Randomness Pre-Considered: Recognizing and Accounting for 'De-Randomizing' Events When Utilizing Random Judicial Assignment
66 Pages Posted: 9 Jul 2015 Last revised: 16 Aug 2018
Date Written: October 6, 2017
This paper contributes to the growing literature challenging the general assumption of random judicial assignment by identifying a set of common court procedures and practices that this paper calls “de-randomizing” events. These events, which include differing probabilities of assignment, post-assignment judicial changes, non-random missingness and non-random assignment itself, should be accounted for in order to make unbiased causal claims but are commonly either ignored by or not even recognized by researchers utilizing random judicial assignment. The paper explores how these de-randomizing events violate the key empirical assumptions underlying randomized studies and offers methodological solutions. It also presents original data from a survey of the 30 largest U.S. state-level criminal courts, outlining their assignment protocols and identifying the extent to which they feature the de-randomizing events described in the paper.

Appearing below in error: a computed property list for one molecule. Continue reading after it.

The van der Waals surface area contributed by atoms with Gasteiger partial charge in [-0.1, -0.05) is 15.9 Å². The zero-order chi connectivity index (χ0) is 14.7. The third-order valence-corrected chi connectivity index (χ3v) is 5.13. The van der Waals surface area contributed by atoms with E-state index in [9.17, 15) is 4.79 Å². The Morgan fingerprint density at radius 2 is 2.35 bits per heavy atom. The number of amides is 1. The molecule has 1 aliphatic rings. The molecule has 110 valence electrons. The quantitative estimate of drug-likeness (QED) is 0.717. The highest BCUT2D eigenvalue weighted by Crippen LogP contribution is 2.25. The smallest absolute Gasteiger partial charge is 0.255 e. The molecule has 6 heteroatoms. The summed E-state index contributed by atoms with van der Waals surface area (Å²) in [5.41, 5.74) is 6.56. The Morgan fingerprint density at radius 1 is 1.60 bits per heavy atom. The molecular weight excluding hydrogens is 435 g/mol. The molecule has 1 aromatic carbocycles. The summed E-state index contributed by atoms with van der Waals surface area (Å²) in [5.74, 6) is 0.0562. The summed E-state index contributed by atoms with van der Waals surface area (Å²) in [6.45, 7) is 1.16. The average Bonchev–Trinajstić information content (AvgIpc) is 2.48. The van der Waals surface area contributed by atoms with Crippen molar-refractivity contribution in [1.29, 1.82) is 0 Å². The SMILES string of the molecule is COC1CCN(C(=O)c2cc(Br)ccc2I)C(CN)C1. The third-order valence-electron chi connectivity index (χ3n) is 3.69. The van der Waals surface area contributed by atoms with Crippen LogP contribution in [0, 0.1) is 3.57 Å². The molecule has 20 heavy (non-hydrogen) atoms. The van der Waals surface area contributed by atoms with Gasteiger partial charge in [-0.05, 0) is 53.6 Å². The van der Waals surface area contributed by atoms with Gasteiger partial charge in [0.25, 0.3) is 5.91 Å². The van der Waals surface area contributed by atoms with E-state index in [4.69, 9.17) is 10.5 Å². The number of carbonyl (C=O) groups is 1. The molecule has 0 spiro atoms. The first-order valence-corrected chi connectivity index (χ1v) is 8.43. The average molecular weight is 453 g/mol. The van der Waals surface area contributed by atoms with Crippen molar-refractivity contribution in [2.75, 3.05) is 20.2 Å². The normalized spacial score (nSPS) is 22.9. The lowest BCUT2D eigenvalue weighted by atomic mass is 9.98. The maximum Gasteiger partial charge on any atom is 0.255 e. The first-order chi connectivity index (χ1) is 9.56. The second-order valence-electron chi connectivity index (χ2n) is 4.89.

Keywords: experiments, randomization, courts, methods, causal inference, judges
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